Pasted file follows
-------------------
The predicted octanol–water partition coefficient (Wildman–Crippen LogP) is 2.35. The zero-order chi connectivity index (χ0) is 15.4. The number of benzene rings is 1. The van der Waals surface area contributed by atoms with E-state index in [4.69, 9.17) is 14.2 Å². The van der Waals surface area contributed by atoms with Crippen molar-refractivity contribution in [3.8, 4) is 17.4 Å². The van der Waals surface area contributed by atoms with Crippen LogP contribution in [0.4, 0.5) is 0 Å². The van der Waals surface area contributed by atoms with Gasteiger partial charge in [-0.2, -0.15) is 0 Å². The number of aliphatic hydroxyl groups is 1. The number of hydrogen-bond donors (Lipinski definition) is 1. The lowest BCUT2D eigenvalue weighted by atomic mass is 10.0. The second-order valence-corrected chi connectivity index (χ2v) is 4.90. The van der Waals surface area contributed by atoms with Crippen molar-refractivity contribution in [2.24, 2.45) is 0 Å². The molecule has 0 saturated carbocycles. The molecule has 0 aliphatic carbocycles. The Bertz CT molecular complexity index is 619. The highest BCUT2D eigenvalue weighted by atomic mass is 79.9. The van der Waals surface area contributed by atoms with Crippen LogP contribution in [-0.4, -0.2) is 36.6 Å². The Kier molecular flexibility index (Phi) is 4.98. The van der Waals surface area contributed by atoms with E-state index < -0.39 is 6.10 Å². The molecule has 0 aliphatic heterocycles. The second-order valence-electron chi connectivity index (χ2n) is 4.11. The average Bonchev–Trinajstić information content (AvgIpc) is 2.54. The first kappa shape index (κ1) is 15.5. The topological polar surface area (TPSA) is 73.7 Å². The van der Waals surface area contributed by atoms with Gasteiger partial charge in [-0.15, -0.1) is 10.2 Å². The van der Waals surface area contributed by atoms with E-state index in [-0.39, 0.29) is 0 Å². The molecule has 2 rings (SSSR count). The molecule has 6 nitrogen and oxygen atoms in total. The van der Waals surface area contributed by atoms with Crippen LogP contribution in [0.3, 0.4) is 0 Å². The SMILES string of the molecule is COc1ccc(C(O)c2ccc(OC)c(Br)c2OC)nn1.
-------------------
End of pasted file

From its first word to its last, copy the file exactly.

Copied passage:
The predicted octanol–water partition coefficient (Wildman–Crippen LogP) is 2.35. The zero-order chi connectivity index (χ0) is 15.4. The number of benzene rings is 1. The van der Waals surface area contributed by atoms with E-state index in [4.69, 9.17) is 14.2 Å². The van der Waals surface area contributed by atoms with Crippen molar-refractivity contribution in [3.8, 4) is 17.4 Å². The van der Waals surface area contributed by atoms with Crippen LogP contribution in [0.4, 0.5) is 0 Å². The van der Waals surface area contributed by atoms with Gasteiger partial charge in [-0.2, -0.15) is 0 Å². The number of aliphatic hydroxyl groups is 1. The number of hydrogen-bond donors (Lipinski definition) is 1. The lowest BCUT2D eigenvalue weighted by atomic mass is 10.0. The second-order valence-corrected chi connectivity index (χ2v) is 4.90. The van der Waals surface area contributed by atoms with Crippen molar-refractivity contribution in [2.24, 2.45) is 0 Å². The molecule has 0 saturated carbocycles. The molecule has 0 aliphatic carbocycles. The Bertz CT molecular complexity index is 619. The highest BCUT2D eigenvalue weighted by atomic mass is 79.9. The van der Waals surface area contributed by atoms with Crippen LogP contribution in [-0.4, -0.2) is 36.6 Å². The Kier molecular flexibility index (Phi) is 4.98. The van der Waals surface area contributed by atoms with E-state index < -0.39 is 6.10 Å². The molecule has 0 aliphatic heterocycles. The second-order valence-electron chi connectivity index (χ2n) is 4.11. The average Bonchev–Trinajstić information content (AvgIpc) is 2.54. The first kappa shape index (κ1) is 15.5. The topological polar surface area (TPSA) is 73.7 Å². The van der Waals surface area contributed by atoms with Gasteiger partial charge in [-0.15, -0.1) is 10.2 Å². The van der Waals surface area contributed by atoms with E-state index in [-0.39, 0.29) is 0 Å². The molecule has 2 rings (SSSR count). The molecule has 6 nitrogen and oxygen atoms in total. The van der Waals surface area contributed by atoms with Crippen LogP contribution in [0.3, 0.4) is 0 Å². The SMILES string of the molecule is COc1ccc(C(O)c2ccc(OC)c(Br)c2OC)nn1.